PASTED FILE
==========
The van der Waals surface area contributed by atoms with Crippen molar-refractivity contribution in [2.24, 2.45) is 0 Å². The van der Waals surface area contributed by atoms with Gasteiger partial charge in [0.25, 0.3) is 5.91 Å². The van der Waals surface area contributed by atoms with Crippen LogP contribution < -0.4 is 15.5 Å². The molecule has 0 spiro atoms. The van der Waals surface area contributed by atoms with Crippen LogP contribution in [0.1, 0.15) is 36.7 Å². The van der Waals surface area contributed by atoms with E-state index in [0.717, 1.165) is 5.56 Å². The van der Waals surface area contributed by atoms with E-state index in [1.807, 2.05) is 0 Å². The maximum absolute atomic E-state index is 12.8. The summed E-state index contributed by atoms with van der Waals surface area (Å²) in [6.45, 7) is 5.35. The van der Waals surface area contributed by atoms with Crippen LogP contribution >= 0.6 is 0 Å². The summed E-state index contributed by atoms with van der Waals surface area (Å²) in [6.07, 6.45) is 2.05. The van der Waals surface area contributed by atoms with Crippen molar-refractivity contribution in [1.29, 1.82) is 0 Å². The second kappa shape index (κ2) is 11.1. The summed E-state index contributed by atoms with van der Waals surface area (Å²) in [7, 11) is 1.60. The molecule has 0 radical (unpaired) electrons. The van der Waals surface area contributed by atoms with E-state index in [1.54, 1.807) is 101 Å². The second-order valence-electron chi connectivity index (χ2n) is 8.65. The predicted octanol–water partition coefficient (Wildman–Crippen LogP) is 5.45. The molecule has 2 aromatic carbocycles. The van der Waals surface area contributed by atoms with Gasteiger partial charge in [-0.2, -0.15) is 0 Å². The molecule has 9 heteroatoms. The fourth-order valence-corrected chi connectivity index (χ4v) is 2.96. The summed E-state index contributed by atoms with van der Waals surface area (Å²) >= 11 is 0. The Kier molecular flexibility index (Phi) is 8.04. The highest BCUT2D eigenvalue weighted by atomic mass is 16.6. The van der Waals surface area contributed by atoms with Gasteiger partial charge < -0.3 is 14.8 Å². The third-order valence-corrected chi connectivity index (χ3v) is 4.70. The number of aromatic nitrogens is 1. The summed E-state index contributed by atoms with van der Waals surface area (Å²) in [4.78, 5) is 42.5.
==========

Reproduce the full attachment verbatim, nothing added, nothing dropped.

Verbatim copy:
The van der Waals surface area contributed by atoms with Crippen molar-refractivity contribution in [2.24, 2.45) is 0 Å². The van der Waals surface area contributed by atoms with Gasteiger partial charge in [0.25, 0.3) is 5.91 Å². The van der Waals surface area contributed by atoms with Crippen LogP contribution < -0.4 is 15.5 Å². The molecule has 0 spiro atoms. The van der Waals surface area contributed by atoms with Crippen LogP contribution in [0.1, 0.15) is 36.7 Å². The van der Waals surface area contributed by atoms with E-state index in [0.717, 1.165) is 5.56 Å². The van der Waals surface area contributed by atoms with E-state index in [1.807, 2.05) is 0 Å². The maximum absolute atomic E-state index is 12.8. The summed E-state index contributed by atoms with van der Waals surface area (Å²) in [6.45, 7) is 5.35. The van der Waals surface area contributed by atoms with Crippen LogP contribution >= 0.6 is 0 Å². The summed E-state index contributed by atoms with van der Waals surface area (Å²) in [6.07, 6.45) is 2.05. The van der Waals surface area contributed by atoms with Crippen molar-refractivity contribution in [1.29, 1.82) is 0 Å². The second kappa shape index (κ2) is 11.1. The summed E-state index contributed by atoms with van der Waals surface area (Å²) in [7, 11) is 1.60. The molecule has 0 radical (unpaired) electrons. The van der Waals surface area contributed by atoms with E-state index in [1.54, 1.807) is 101 Å². The second-order valence-electron chi connectivity index (χ2n) is 8.65. The predicted octanol–water partition coefficient (Wildman–Crippen LogP) is 5.45. The molecule has 2 aromatic carbocycles. The van der Waals surface area contributed by atoms with Gasteiger partial charge in [-0.2, -0.15) is 0 Å². The molecule has 9 heteroatoms. The fourth-order valence-corrected chi connectivity index (χ4v) is 2.96. The summed E-state index contributed by atoms with van der Waals surface area (Å²) >= 11 is 0. The Kier molecular flexibility index (Phi) is 8.04. The highest BCUT2D eigenvalue weighted by atomic mass is 16.6. The van der Waals surface area contributed by atoms with Gasteiger partial charge < -0.3 is 14.8 Å². The third-order valence-corrected chi connectivity index (χ3v) is 4.70. The number of aromatic nitrogens is 1. The summed E-state index contributed by atoms with van der Waals surface area (Å²) in [4.78, 5) is 42.5.